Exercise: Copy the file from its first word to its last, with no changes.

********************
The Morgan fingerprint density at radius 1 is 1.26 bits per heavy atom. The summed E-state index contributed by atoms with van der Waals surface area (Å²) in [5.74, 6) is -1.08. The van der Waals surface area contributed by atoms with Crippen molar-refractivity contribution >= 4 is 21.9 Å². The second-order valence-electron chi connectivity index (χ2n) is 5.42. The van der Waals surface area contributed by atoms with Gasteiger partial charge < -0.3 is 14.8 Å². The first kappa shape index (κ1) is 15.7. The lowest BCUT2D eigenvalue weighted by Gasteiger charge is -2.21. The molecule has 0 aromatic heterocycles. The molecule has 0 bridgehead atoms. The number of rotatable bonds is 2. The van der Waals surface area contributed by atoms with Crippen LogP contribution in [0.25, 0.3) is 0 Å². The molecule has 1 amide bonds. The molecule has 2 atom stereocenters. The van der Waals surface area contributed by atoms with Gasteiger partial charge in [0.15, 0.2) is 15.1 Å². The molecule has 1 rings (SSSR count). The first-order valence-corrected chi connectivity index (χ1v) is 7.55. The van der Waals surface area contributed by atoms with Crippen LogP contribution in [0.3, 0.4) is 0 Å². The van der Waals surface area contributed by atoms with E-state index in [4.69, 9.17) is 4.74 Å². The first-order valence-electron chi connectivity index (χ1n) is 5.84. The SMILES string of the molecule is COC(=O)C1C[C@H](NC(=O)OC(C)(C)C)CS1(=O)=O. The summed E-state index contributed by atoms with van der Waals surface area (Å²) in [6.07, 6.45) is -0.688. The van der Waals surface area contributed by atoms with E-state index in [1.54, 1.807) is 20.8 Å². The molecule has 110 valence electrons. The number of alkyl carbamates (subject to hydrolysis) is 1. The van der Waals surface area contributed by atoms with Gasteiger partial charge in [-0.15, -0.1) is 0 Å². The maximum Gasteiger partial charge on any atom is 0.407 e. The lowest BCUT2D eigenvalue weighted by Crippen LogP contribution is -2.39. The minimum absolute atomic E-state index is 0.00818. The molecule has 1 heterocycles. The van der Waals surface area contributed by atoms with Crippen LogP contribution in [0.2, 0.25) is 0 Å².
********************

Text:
The Morgan fingerprint density at radius 1 is 1.26 bits per heavy atom. The summed E-state index contributed by atoms with van der Waals surface area (Å²) in [5.74, 6) is -1.08. The van der Waals surface area contributed by atoms with Crippen molar-refractivity contribution >= 4 is 21.9 Å². The second-order valence-electron chi connectivity index (χ2n) is 5.42. The van der Waals surface area contributed by atoms with Gasteiger partial charge < -0.3 is 14.8 Å². The first kappa shape index (κ1) is 15.7. The lowest BCUT2D eigenvalue weighted by Gasteiger charge is -2.21. The molecule has 0 aromatic heterocycles. The molecule has 0 bridgehead atoms. The number of rotatable bonds is 2. The van der Waals surface area contributed by atoms with Crippen LogP contribution in [0.25, 0.3) is 0 Å². The molecule has 1 amide bonds. The molecule has 2 atom stereocenters. The van der Waals surface area contributed by atoms with Gasteiger partial charge in [0.15, 0.2) is 15.1 Å². The molecule has 1 rings (SSSR count). The first-order valence-corrected chi connectivity index (χ1v) is 7.55. The van der Waals surface area contributed by atoms with Crippen LogP contribution in [0.3, 0.4) is 0 Å². The van der Waals surface area contributed by atoms with E-state index in [4.69, 9.17) is 4.74 Å². The first-order valence-electron chi connectivity index (χ1n) is 5.84. The SMILES string of the molecule is COC(=O)C1C[C@H](NC(=O)OC(C)(C)C)CS1(=O)=O. The summed E-state index contributed by atoms with van der Waals surface area (Å²) in [6.07, 6.45) is -0.688. The van der Waals surface area contributed by atoms with E-state index in [1.54, 1.807) is 20.8 Å². The molecule has 110 valence electrons. The number of alkyl carbamates (subject to hydrolysis) is 1. The van der Waals surface area contributed by atoms with Gasteiger partial charge in [-0.15, -0.1) is 0 Å². The maximum Gasteiger partial charge on any atom is 0.407 e. The lowest BCUT2D eigenvalue weighted by Crippen LogP contribution is -2.39. The minimum absolute atomic E-state index is 0.00818. The molecule has 1 heterocycles. The van der Waals surface area contributed by atoms with Crippen LogP contribution in [0.2, 0.25) is 0 Å².